David Brooks considers the costs of failing to develop industrious, innovative, educated citizens and workers and calls for a new human capital revolution. From The New York Times:
Doing that would mean taking on the populists of the left and right, the ones who imagine the problem is globalization and unfair trade when in fact the real problem is that the talents of American workers are not keeping up with technological change.
Doing that would also mean stealing ideas from both the left and right. Liberals have spent more time thinking about human capital than conservatives, who have tended to imagine that if you build a free market, a quality labor force would magically appear.
Doing that would also mean transcending economic policy categories. If there is one thing we have learned over the bitter experience of the past 30 years, it is that per-pupil expenditures and days in the classroom are not sufficient to produce superb information-economy workers. They emerge from intact families, quality neighborhoods and healthy moral cultures.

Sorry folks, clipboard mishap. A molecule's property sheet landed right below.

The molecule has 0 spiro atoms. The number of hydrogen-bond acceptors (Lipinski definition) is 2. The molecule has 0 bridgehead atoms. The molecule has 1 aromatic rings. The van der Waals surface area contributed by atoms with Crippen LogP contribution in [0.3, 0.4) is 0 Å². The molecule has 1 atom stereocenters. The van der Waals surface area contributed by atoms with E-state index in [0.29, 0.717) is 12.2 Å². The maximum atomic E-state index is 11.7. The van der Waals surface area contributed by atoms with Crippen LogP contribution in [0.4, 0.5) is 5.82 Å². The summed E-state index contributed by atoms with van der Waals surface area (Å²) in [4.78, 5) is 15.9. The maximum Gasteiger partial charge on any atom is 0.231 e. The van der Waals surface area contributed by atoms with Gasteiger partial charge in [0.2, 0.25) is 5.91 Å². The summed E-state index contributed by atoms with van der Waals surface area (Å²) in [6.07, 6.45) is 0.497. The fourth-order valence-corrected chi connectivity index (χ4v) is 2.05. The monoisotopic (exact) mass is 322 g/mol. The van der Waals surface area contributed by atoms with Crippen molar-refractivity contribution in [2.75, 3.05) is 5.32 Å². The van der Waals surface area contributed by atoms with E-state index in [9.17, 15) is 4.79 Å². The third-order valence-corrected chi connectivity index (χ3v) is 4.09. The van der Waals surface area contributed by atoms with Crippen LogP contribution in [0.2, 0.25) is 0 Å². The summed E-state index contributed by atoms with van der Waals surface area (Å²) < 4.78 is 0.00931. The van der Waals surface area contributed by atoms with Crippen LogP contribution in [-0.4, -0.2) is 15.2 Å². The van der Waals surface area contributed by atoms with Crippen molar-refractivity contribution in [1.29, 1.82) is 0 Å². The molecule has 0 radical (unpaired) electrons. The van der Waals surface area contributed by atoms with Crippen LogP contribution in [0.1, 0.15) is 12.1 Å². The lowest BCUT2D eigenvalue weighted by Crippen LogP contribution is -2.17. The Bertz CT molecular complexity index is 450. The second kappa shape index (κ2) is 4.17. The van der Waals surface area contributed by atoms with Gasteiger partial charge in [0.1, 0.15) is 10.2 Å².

The particulars are subject to debate, but Brooks makes a powerful case.
Latest posts by NAM (see all)
- Manufacturers Win Several Website Design Awards - June 15, 2011
- China Makes Commitments on Trade, Intellectual Property - December 16, 2010
- ITC Details Widespread Theft of Intellectual Property in China - December 14, 2010